11. Érica Rivas and Diego Gentile, “Wild Tales”
    Damián Szifrón’s tragicomic allegory of modern-day Argentina comprises five suites of perfectly choreographed insanity, the last of which begins as a perfectly ordinary wedding reception and mutates into a war among the betrothed and their guests. Ms. Rivas’s brewing hysteria and Mr. Gentile’s macho cluelessness are played for both laughs but also something larger and grimmer. They help make a violent Looney Toons bit feel like sick national cataclysm.
  12. Tracee Ellis Ross, “black-ish”
    The degree of difficulty that Julia Louis-Dreyfus, Laurie Metcalf and Niecy Nash face on their respective shows is vertiginous. But Tracee Ellis Ross works just as hard in her marriage of pragmatism and new-age nuttiness. Her screen time always feels shorter than her co-star Anthony Anderson’s, but she just does more with what she’s got. She’s so good that even when the writers aren’t giving her great comedy, she makes her own.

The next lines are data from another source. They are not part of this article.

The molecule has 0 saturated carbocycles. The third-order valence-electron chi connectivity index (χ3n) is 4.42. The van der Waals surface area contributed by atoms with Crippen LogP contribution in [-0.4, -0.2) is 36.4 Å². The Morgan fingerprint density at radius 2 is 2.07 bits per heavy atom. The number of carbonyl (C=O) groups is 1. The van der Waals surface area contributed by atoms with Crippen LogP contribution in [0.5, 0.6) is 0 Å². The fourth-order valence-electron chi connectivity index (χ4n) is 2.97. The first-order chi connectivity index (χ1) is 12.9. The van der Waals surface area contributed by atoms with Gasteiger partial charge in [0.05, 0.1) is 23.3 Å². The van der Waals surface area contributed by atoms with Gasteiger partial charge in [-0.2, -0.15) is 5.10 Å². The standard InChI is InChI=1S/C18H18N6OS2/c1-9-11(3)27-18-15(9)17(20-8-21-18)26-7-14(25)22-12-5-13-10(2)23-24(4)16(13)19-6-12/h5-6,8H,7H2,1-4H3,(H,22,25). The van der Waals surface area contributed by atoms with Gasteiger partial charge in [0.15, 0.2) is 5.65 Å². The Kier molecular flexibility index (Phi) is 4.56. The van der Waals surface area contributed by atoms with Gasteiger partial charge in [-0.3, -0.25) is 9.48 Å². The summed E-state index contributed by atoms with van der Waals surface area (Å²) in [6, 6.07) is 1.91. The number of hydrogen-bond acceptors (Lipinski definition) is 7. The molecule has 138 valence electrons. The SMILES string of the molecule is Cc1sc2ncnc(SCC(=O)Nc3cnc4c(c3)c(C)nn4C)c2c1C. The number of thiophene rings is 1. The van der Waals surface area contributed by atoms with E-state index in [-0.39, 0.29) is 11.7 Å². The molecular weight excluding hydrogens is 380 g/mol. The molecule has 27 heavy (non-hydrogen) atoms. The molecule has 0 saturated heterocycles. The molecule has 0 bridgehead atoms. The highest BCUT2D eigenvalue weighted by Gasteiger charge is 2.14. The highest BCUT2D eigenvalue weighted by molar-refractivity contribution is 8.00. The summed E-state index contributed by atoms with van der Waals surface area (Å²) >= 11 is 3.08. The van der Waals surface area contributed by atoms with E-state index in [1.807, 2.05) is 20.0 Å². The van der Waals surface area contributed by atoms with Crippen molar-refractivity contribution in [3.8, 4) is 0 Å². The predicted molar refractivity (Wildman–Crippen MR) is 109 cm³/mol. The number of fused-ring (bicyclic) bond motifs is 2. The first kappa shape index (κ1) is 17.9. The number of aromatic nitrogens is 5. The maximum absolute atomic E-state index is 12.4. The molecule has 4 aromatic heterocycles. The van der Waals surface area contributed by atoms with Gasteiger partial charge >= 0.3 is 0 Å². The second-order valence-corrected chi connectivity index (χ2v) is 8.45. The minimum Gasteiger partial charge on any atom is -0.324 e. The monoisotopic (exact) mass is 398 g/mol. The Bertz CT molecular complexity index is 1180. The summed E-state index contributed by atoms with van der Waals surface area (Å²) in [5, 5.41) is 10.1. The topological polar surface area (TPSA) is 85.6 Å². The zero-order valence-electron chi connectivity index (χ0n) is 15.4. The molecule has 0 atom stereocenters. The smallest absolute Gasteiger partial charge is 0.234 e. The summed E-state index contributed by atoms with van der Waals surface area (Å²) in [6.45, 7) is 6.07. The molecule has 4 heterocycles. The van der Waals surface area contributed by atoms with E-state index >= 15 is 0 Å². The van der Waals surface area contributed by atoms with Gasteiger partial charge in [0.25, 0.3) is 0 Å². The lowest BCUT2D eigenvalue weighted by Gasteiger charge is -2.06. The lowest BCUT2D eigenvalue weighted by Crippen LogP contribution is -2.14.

13. D’Angelo, Apollo Theater, Feb. 7
    For an hour, I sat in my seat worried that he wasn’t ready for us — for the screaming and hooting, for the orgasmic yeses. That mighty voice was tenuous. The pacing on the potent new songs felt rushed. He seemed fatigued. But during two encores, a very good show became unforgettable. D’Angelo locked in and let go. Ready for us? Ha. We weren’t ready for him.
  14. The HBO All-Stars (Power-Rankings Edition)
    In order: Laurie Metcalf, “Getting On” Regina King, “The Leftovers”; the cast of “Veep”; John Oliver, “Last Week Tonight”; Niecy Nash, “Getting On”; Raúl Castillo, “Looking"; Becky Ann Baker, “Girls”; Effie Brown, “Project Greenlight”; Thomas Middleditch, “Silicon Valley”; Robert A. Durst, “The Jinx.”